whereabouts, except in a general way.
It is entirely possible, say those who
know, for such information to be
given out coneernlng him, although
he, himself, may not be with the
troops now In the field.
When Alfonso Madero was ques
tioned concerning the report that the
family conference was being held to
consider the fortunes of the family,
which are now threatened by the tac
tics of Diaz, he repudiated the itjea.
It was suggested that possibly the
family would meet to discuss the
proposition involved in the embargo
recently placed against El Modelo, the
big department store at Monterey,
which is harassed by the government
because, as alleged, it is one of the
properties of the Maderos not tied up
with a foreign alliance in such man
ner that any Interference would bring
a protest.
"No, that is not the object of the
conference," said Mr. Madero. “We
are not afraid of anything that Diaz
or his tools may do. When the rebels
win—and they are going to win—
every act of the present government
of Mexico, from Dec. 1 on. will be
scrutinized to ascertain if it was legal
or not. Dec. 1 is the date on which
President Diaz assumed power for an
other term, and we declare hfs elec
tion and Inauguration Illegal. Hence
we have the right to Investigate all
things done subsequent to that date,
as soon as the revolution wins."
Other than that, Mr. Madero would
not talk of the coming family confer
ence. He would hardly admit that
such a meeting of the family was con
templated, saying that his father and
brother were coming on a secret mis
sion. When he was asked if his broth
er, the rebel leader, would also attend,
he merely laughed, but would not
deny IL
SAN ANTONIO. TEXAS. SUNDAY. MARCH 26. 1911
Emperor Mutsuhl to of Jaiutn.
already convinced that you have given
no credence to the false and wicked
reports regarding' Japan, but it was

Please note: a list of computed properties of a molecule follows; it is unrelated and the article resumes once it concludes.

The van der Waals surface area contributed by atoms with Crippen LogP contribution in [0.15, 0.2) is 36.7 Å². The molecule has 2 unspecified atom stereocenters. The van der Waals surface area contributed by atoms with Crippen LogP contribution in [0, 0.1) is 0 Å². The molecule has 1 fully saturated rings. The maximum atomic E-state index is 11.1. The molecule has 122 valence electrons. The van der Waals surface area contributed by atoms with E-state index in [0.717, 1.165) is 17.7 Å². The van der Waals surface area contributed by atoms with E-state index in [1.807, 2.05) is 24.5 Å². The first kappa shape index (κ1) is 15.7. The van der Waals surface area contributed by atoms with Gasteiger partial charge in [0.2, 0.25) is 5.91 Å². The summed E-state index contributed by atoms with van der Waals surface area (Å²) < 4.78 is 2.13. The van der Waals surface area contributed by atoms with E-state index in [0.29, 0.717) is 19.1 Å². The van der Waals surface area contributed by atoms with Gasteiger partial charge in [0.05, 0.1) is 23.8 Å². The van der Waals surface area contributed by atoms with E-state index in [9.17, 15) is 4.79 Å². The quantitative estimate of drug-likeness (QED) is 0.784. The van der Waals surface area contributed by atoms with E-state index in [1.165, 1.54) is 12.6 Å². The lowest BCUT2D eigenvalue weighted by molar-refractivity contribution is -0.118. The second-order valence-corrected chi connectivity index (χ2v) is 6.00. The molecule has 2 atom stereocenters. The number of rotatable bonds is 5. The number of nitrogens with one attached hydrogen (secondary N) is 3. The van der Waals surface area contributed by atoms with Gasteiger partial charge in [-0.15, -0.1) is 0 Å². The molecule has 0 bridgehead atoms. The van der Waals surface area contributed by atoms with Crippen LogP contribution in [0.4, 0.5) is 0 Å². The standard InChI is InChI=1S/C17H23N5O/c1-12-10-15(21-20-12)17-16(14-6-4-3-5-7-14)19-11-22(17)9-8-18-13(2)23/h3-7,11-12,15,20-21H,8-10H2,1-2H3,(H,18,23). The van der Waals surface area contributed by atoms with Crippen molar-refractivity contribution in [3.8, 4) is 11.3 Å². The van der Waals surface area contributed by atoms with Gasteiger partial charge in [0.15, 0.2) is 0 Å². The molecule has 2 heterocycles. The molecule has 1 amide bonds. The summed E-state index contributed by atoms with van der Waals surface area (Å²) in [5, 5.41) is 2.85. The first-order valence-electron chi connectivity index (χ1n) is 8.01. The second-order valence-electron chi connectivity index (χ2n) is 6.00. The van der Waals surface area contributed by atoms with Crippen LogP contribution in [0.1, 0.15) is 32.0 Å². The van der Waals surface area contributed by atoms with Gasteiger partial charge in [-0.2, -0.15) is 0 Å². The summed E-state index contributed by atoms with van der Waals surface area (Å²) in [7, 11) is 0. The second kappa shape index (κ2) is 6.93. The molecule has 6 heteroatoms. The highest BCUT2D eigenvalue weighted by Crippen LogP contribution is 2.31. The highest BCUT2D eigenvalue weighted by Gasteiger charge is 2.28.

especially a source of profound satis
faction to me to receive from you the
assurance that the relations of amity
and good understanding between our
two countries was never better or
more cordial than at this time. lam
most happy to be able and entirely
do reciprocate that assurance.
(Signed) "MUTSUHITO."
NEW CABINET TO
BRING PEACE IN
MEXICO IS HOPE
(By Otheman Stevens.)
Special Cable.
Mexico City, March 25. —On behalf
of Americans in Mexico our govern
ment should be impressed with tho
necessity of patience and the avoid
ance of precipitate or irritating meas
ures. I can say positively that Min
ister Limantour's policy is progress
ing, with a very fair chance of peace
resulting. Any Interference on out
part now would ruin the prospects for
peaoe and probably bring about ex
treme peril.
The new cabinet which Is to be
formed tonight or tomorrow is certain
to be progressive and devoid of ob
jectionable ministers. President Diaz,
in a message to congress next week,
will announce the government's pur
pose and there Is every reason to be
lieve that these will be such as to im
press the people with the advance
of democratic principles on a sincere
basis. The program will include
electoral reform, election by states of
governors and reformation of the
Jefes politicos. There will be no sur
render to armed revolutionists, but
the program will form an appeal to
well intentloned citizens.
I believe there is a good chance ot '
the avoidance of civil war by the gen - j
eral public accepting the intention of
the government to advance In keep
ing with awakened public opinion.
Minister Limantour today expressed
the hope and belief that all difficul
ties will soon be solved to the satis
faction of patriotic citizens.
He said that the administration is
prepared to take such measures and
Implant such reforms as will satisfy
the best public opinion and that while
meeting force with force, it will leave
nothing undone in the present cir
cumstances to unite all good Mexi
cans.
Activity of the Insurrectos continues
to emphasize the necessity of prompt
action by the government, but the
formation of the new cabinet and the
departure for Europe on April 12 of
Vice President Ramon Corral and his
implied abandonment of his official
position, together with the removal
of Senor Enrique Creel from official
life, make a strong probability of the
mass of the people being ready to
abide by the promises of the govern ■
ment.
Rightly or wrongly, Senor Creel ami
Senor Corral are the most disliked
government officials on the part of
the progressive group and a settle- I
ment of the trouble which would In
clude thorn in power would be im
practicable.
The statement of Limantour is the
most flat-footed, unequivocal an
nouncement of the government's pur
poses yet made. It is considered cer
tain here that it will quiet for the time
those inclined to take action against
the government, and if followed, as it
promises to be, by sane and con
vincing pledge.s of the advocacy of re
forms outlined, will create a modus
vlvendi which can lead to peace. If
it falls a pitiful tragedy must be
played. _
AND GAZETTE
175 DIE IN BLAZING
FIRE-TRAP: NEARLY
ALL VICTIMS WOMEN
MEXICANS'AKE
HELD FOR TRIAL
10 DEL RIO COURT
Guajardo and Comrades Re
leased Under Bonds to
Appear Monday.
A PRE AL TO WASHINGTON
Fear They Will Be Taken to